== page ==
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Innovations in Indian Healthcare Sector
Rohini Pimple, Roli Srivastava, Tulika Verma
Participants, PGPX, Indian Institute of Management, Ahmedabad, India.
India’s performance on health care is poor, the major problems being inadequacy and inaccessibility of medical facilities, and unaffordability of treatment. This article discusses four examples in which the above problems have been dealt with innovatively. These examples are: 1. The Kerala Model for palliative care, 2. Arvind eyecare system, 3. Narayana health, and 4. e-Mamta programme.
In spite of achieving a significant improvement in the average life expectancy in the last few decades, India’s performance on many other dimensions of its citizens health has been quite poor. Infant mortality rate in India is 38 per 1000 live births, and maternal mortality rate is 174 per 1 lakh births, whereas in China the corresponding figures are 11 and 27 respectively. According to Bill and Melinda Gates foundation (Mor, 2016), every seven
Important health sector statistics of India
Population: 1.34 billion
Expenditure on health: 4.7% of GDP
Infant mortality rate: 38 per 1000 births
Maternal mortality rate: 174 per 1 lakh births
No. of medical colleges: 412
No. of registered doctors: 1 million
No. of government hospitals: 20,000.
minutes an Indian woman dies because of pregnancy or child birth problems. The fate of the babies is no better: every two minutes, a new born Indian baby, less than one day old, dies. India has the largest number of tuberculosis patients in the world. Over two lakh young children die of infectious diarrhoea, which is attributable to untreated human waste. Even the number of deaths due to non-communicable diseases is on the rise. The medical infrastructure is woefully inadequate, and further, unevenly distributed between rural and urban areas. There are only 0.6 doctors and 0.8 hospital beds per 1000 people (Deloitte Report, 2010). A large percentage -- more than 70 per cent --of the Indian population, lives in rural areas, whereas 80 per cent of doctors, 75 per cent of dispensaries, and 60 per cent of hospitals are located in urban areas. The urban areas are not within the reach of the rural masses. Most of the health care providers are in the private sector, and the cost of their treatment is unaffordable for a majority of the population.
Thus, the major problems facing the health sector are inadequacy and inaccessibility of the health facilities and unaffordability of the treatment.
Obviously, there is no single approach to improve the health of the staggering masses of India; improvements can only be achieved by a multi-pronged attack. Some possible approaches to mitigate the above problems are:
1. Given that India has only a small number of doctors, to maximize their productivity by design of efficient systems for medical task execution and hospital management;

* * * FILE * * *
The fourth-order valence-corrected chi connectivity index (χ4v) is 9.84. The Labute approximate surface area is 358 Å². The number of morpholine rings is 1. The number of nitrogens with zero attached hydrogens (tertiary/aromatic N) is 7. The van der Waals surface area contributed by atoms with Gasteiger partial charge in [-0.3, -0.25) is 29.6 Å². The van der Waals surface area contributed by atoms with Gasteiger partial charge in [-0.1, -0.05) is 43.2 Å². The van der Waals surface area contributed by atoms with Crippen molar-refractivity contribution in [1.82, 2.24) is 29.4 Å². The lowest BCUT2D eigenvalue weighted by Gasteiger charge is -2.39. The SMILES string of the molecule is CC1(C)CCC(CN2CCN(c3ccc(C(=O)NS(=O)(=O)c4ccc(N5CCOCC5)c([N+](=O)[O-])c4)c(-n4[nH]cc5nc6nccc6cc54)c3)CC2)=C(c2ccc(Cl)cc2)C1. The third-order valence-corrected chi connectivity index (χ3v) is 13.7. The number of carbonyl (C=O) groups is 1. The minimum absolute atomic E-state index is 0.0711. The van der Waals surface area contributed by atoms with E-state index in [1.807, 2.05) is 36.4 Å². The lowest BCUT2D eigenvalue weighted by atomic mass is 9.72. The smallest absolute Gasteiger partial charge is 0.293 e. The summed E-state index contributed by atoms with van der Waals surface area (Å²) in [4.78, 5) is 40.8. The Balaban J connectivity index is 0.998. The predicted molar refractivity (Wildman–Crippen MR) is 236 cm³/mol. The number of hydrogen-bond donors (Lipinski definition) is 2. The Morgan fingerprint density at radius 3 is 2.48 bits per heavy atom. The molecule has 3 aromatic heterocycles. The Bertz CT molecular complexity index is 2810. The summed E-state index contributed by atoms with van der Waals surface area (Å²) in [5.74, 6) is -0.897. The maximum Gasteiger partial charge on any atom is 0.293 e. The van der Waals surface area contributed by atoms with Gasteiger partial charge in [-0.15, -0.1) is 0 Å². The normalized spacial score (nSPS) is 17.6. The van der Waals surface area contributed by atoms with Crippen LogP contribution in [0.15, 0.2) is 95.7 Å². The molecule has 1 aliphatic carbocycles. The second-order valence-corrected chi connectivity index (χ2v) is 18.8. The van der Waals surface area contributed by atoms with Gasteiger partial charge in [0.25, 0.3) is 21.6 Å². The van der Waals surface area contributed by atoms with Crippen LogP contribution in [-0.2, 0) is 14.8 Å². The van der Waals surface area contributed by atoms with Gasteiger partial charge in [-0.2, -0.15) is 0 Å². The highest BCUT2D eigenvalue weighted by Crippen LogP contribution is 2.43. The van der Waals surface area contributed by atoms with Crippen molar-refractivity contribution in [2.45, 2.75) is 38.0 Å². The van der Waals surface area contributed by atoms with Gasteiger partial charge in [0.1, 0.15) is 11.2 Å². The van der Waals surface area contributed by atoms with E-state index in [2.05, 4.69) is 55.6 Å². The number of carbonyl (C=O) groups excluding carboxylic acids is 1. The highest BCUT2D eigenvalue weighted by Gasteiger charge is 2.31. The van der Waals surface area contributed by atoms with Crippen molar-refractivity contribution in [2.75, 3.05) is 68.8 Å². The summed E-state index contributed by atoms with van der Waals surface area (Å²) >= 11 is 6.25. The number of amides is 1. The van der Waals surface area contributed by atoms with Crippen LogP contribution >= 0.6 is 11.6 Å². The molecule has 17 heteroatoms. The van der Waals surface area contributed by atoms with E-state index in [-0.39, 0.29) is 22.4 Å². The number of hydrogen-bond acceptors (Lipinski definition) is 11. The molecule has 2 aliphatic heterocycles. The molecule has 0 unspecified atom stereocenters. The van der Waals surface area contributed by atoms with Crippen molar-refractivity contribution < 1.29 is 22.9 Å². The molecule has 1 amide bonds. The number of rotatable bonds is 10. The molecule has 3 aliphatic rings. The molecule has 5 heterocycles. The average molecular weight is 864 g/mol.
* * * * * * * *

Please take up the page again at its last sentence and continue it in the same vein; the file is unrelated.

2. To make health care affordable, using frugal approaches in the management of health care programs and exploiting economies of scale;
3. To improve the accessibility of medical experts to far flung rural population, by using information and communication technology, and, finally,
4. To cater to the large target population of public health programs, by encouraging and facilitating the involvement of local communities.
The above approaches are already attempted with success, both by government programs and private hospitals. We discuss below four examples, each of which has used one or more of the above approaches.
Kerala Model for Palliative Care.
Kerala, a tiny state of southern India, is far ahead of every other state, in many human development indicators, particularly in literacy, gender balance, and health, even though its per-capita income is not particularly high. The reasons are that its literate population is very much aware of their rights, the local governments are very active in providing good governance, and there is a lot of participation in developmental activities by volunteers and charitable organizations.
In many of the health performance indicators, Kerala is comparable to developed countries, and in some Kerala may even fare better than the developed world.
Particularly well known is Kerala’s palliative care system. Palliative care is the care provided to people suffering from incurable diseases like cancer and AIDS, and from old age problems. Government of Kerala has recognized officially that providing palliative care is a major responsibility of the government, and has introduced an official policy for such care. It is the first state government to do so. In framing this policy, the government has expanded the definition of palliative care to include patients chronically ill, and patients who are mentally incapacitated. Further, the government was bold to relax the narcotic usage restrictions, in the case of palliative care. It has also facilitated the establishment of several palliative care units, now 329 in number, throughout the state. The pain and palliative care society (PPCS) founded as early as 1993 the Institute for Palliative Medicine, now located in Calicut.